Therapeutic procedural characteristics for a period of 2 years for all 3 trials are shown in Table 3. The results showed 5 to 6 procedures over a period of 2 years with average relief for the first procedure of 4 to 6 weeks, with average relief for the second procedure of 7 to 12 weeks, and 13 to 14 weeks of average relief for the therapeutic phase after the first 2 procedures, per procedure. Average total relief for 2 years ranged from 67.1 ± 31 weeks in the transforaminal group, 70.2 ± 29.9 weeks in the interlaminar group, and 73.4 ± 29.3 weeks in the caudal group in responsive patients; whereas the average total relief of 2 years in all patients was 53.7 ± 38 weeks in the transforaminal group, 60.5 ± 37.7 weeks in the caudal group, and 63.9 ± 34.8 weeks in the interlaminar group.
Univariate analyses of variance with gender, duration of pain, and onset of the pain as a covariate revealed no significant differences in average pain and ODI scores among three groups.
There were no major adverse events in any of the 3 trials.
In the management of chronic, persistent low back and lower extremity pain secondary to disc herniation and radiculitis, the present assessment comparing caudal, interlaminar, and transforaminal approaches to epidural injections in 3 large trials of 120 patients in each trial receiving either local anesthetic alone or local anesthetic with steroid with 60 patients in each group showed a lack of superiority for any of the approaches. A similar proportion of patients showed significant improvement in the 3 trials: 77% with caudal, 72% with interlaminar, and 80% with transforaminal approaches receiving local anesthetic alone, and 76% with caudal, 71% with interlaminar, and 73% with transforaminal with local anesthetic and steroid at 2 years. The number of procedures and the average relief for 2 years was also similar in all trials with local anesthetic alone or local anesthetic with steroid.
The analysis of caudal epidural injections of local anesthetic with steroid  showed the potential superiority for the addition of steroid compared with local anesthetic alone at 2-year follow-up based on the average relief per procedure. In addition, the lumbar interlaminar epidural injections trial  showed the potential superiority of local anesthetic with steroid for pain relief at 6 months and functional status at 12 months. Furthermore, the nonresponsive rate was significantly lower in the interlaminar group, 9% versus 19% in the caudal group and 22% in the transforaminal group. Consequently, it appears that patients in the interlaminar group who received steroid responded better, with only one nonresponsive patient compared to caudal epidural injections with steroids.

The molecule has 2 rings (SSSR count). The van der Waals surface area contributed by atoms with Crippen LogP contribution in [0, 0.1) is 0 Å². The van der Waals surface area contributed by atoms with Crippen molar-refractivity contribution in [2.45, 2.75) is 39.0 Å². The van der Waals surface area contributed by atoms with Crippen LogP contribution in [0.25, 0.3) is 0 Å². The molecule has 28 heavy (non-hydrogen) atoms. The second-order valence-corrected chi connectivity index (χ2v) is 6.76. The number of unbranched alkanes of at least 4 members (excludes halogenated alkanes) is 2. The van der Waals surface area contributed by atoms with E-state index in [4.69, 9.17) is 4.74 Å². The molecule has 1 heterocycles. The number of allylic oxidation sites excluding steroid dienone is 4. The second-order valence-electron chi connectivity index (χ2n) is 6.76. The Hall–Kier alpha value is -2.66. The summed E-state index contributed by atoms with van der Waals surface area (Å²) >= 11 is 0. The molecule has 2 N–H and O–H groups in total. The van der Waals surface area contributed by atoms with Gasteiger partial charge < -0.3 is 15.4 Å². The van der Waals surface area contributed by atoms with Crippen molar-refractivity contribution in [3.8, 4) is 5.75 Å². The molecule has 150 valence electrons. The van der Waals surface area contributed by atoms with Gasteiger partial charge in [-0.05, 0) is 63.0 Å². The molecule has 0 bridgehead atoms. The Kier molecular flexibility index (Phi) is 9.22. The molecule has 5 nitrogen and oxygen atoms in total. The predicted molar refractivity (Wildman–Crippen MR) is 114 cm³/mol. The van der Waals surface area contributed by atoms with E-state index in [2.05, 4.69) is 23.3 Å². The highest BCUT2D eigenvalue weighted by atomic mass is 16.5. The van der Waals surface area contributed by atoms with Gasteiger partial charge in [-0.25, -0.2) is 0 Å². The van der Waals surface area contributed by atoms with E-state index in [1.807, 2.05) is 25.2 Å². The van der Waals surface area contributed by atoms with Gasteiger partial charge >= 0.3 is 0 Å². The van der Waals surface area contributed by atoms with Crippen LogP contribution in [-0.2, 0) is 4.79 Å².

There was also no significant difference based on the levels of disc herniation. Based on the SPORT assessment of L4-5 disc herniations in 38%, one would expect superiority with lumbar interlaminar and transforaminal considering a targeted delivery rather than a large volume reaching the target site with caudal . Disc herniations were noted at L4-5 in a significantly high proportion of patients in the caudal trial (68%) compared to interlaminar (80%) and transforaminal (50%) trials. One could postulate that L5-S1 disc herniation may respond well to a caudal epidural, but not L4-L5. This study shows otherwise, in that there were a larger proportion of patients with L4-L5 disc herniation in the caudal group than in the interlaminar group. Based on the lumbar interlaminar group, it appears that patients who were nonresponsive to epidural injections with local anesthetic alone may respond with the addition of a steroid. Thus, this assessment, based on the data from 3 large randomized trials, provides evidence that, in carefully selected patients, with repeat injections in contemporary interventional pain management settings under fluoroscopy, patients respond to both local anesthetic alone and local anesthetic with steroid in all 3 approaches in a similar fashion. Based on the frequency of epidural injections and the duration of relief, it appears that significant improvement lasts approximately 13 or 14 weeks. Consequently, it has been shown that over a period of 2 years, for multiple etiologies, approximately 6 epidural injections have been utilized in the group responsive to initial 2 procedures with at least 3 weeks of relief [14,15,16].
In the past, based on blind interlaminar trials, the evidence appeared to favor caudal epidural injections, whereas more recently it has been in favor of transforaminal epidural injections [8,10]. Now it appears, however, that based on large randomized controlled trials the evidence is the same for all 3 approaches. This assessment of trials performed with proper methodology in a practical setting provides appropriate information and facilitates the proper application of interventions to reduce a patient's pain, improve function, reduce drug use, and potentially return the patient to the work force. However, inappropriate provision of any type of intervention, specifically those that are not cost-effective, incurs substantial expenses [6,7,8,13,17,32,33,34]. Blinding would have been extremely difficult in one trial. Further, there was no placebo group in any of the trials. Systematic reviews undertaken without the proper utilization of criteria will ultimately be detrimental to both the patient and the economy of health care.